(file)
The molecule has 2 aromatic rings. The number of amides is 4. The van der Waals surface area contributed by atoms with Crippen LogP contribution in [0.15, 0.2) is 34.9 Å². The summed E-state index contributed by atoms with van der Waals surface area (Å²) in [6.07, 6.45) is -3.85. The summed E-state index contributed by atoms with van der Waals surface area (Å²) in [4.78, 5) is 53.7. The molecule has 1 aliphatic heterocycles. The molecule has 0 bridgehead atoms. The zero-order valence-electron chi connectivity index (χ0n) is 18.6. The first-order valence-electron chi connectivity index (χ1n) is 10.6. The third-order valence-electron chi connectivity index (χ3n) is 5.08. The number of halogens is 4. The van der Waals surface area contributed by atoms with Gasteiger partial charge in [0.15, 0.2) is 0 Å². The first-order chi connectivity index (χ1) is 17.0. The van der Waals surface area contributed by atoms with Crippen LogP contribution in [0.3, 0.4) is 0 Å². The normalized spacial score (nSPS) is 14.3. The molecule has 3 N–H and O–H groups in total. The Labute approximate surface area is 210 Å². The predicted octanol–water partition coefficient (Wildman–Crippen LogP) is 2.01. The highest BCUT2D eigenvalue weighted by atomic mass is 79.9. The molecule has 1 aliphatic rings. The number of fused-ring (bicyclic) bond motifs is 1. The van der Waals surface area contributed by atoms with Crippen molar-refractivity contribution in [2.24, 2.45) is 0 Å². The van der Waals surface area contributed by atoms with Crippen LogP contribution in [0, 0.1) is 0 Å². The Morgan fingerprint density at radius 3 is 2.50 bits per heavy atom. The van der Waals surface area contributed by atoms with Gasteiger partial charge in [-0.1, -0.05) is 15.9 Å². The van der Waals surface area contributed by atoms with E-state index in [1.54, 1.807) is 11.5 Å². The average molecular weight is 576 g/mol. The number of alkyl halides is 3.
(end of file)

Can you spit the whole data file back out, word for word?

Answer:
The molecule has 2 aromatic rings. The number of amides is 4. The van der Waals surface area contributed by atoms with Crippen LogP contribution in [0.15, 0.2) is 34.9 Å². The summed E-state index contributed by atoms with van der Waals surface area (Å²) in [6.07, 6.45) is -3.85. The summed E-state index contributed by atoms with van der Waals surface area (Å²) in [4.78, 5) is 53.7. The molecule has 1 aliphatic heterocycles. The molecule has 0 bridgehead atoms. The zero-order valence-electron chi connectivity index (χ0n) is 18.6. The first-order valence-electron chi connectivity index (χ1n) is 10.6. The third-order valence-electron chi connectivity index (χ3n) is 5.08. The number of halogens is 4. The van der Waals surface area contributed by atoms with Gasteiger partial charge in [0.15, 0.2) is 0 Å². The first-order chi connectivity index (χ1) is 17.0. The van der Waals surface area contributed by atoms with Crippen LogP contribution in [0.3, 0.4) is 0 Å². The normalized spacial score (nSPS) is 14.3. The molecule has 3 N–H and O–H groups in total. The Labute approximate surface area is 210 Å². The predicted octanol–water partition coefficient (Wildman–Crippen LogP) is 2.01. The highest BCUT2D eigenvalue weighted by atomic mass is 79.9. The molecule has 1 aliphatic rings. The number of fused-ring (bicyclic) bond motifs is 1. The van der Waals surface area contributed by atoms with Crippen molar-refractivity contribution in [2.24, 2.45) is 0 Å². The van der Waals surface area contributed by atoms with Crippen LogP contribution in [0, 0.1) is 0 Å². The Morgan fingerprint density at radius 3 is 2.50 bits per heavy atom. The van der Waals surface area contributed by atoms with Gasteiger partial charge in [-0.1, -0.05) is 15.9 Å². The van der Waals surface area contributed by atoms with E-state index in [1.54, 1.807) is 11.5 Å². The average molecular weight is 576 g/mol. The number of alkyl halides is 3.